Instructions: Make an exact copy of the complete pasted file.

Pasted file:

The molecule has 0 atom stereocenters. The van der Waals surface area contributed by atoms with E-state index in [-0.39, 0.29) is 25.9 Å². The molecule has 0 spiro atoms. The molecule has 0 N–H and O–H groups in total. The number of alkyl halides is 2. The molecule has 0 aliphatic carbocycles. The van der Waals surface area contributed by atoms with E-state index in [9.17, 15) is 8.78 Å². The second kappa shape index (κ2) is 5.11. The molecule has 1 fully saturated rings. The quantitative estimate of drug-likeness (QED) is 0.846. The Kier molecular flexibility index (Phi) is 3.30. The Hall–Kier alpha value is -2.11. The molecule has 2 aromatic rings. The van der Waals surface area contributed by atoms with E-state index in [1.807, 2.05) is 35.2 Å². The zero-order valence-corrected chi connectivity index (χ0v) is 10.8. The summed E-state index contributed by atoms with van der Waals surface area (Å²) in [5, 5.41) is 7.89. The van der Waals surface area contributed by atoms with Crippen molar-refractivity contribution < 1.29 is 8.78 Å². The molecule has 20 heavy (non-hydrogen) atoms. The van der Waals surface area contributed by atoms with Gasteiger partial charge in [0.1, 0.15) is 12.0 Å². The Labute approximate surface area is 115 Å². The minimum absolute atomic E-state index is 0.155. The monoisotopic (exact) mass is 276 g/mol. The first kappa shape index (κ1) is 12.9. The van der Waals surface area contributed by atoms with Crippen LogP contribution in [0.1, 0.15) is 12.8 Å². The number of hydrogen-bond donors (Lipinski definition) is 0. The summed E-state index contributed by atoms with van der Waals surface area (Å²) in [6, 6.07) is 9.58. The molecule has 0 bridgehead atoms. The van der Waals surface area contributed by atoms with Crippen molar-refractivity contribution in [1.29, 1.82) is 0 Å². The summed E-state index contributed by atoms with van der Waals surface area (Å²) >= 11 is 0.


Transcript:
The molecule has 0 atom stereocenters. The van der Waals surface area contributed by atoms with E-state index in [-0.39, 0.29) is 25.9 Å². The molecule has 0 spiro atoms. The molecule has 0 N–H and O–H groups in total. The number of alkyl halides is 2. The molecule has 0 aliphatic carbocycles. The van der Waals surface area contributed by atoms with E-state index in [9.17, 15) is 8.78 Å². The second kappa shape index (κ2) is 5.11. The molecule has 1 fully saturated rings. The quantitative estimate of drug-likeness (QED) is 0.846. The Kier molecular flexibility index (Phi) is 3.30. The Hall–Kier alpha value is -2.11. The molecule has 2 aromatic rings. The van der Waals surface area contributed by atoms with E-state index in [1.807, 2.05) is 35.2 Å². The zero-order valence-corrected chi connectivity index (χ0v) is 10.8. The summed E-state index contributed by atoms with van der Waals surface area (Å²) in [5, 5.41) is 7.89. The van der Waals surface area contributed by atoms with Crippen molar-refractivity contribution < 1.29 is 8.78 Å². The molecule has 20 heavy (non-hydrogen) atoms. The van der Waals surface area contributed by atoms with Gasteiger partial charge in [0.1, 0.15) is 12.0 Å². The Labute approximate surface area is 115 Å². The minimum absolute atomic E-state index is 0.155. The monoisotopic (exact) mass is 276 g/mol. The first kappa shape index (κ1) is 12.9. The van der Waals surface area contributed by atoms with Crippen LogP contribution in [0.1, 0.15) is 12.8 Å². The number of hydrogen-bond donors (Lipinski definition) is 0. The summed E-state index contributed by atoms with van der Waals surface area (Å²) in [6, 6.07) is 9.58. The molecule has 0 bridgehead atoms. The van der Waals surface area contributed by atoms with Crippen molar-refractivity contribution in [1.29, 1.82) is 0 Å². The summed E-state index contributed by atoms with van der Waals surface area (Å²) >= 11 is 0.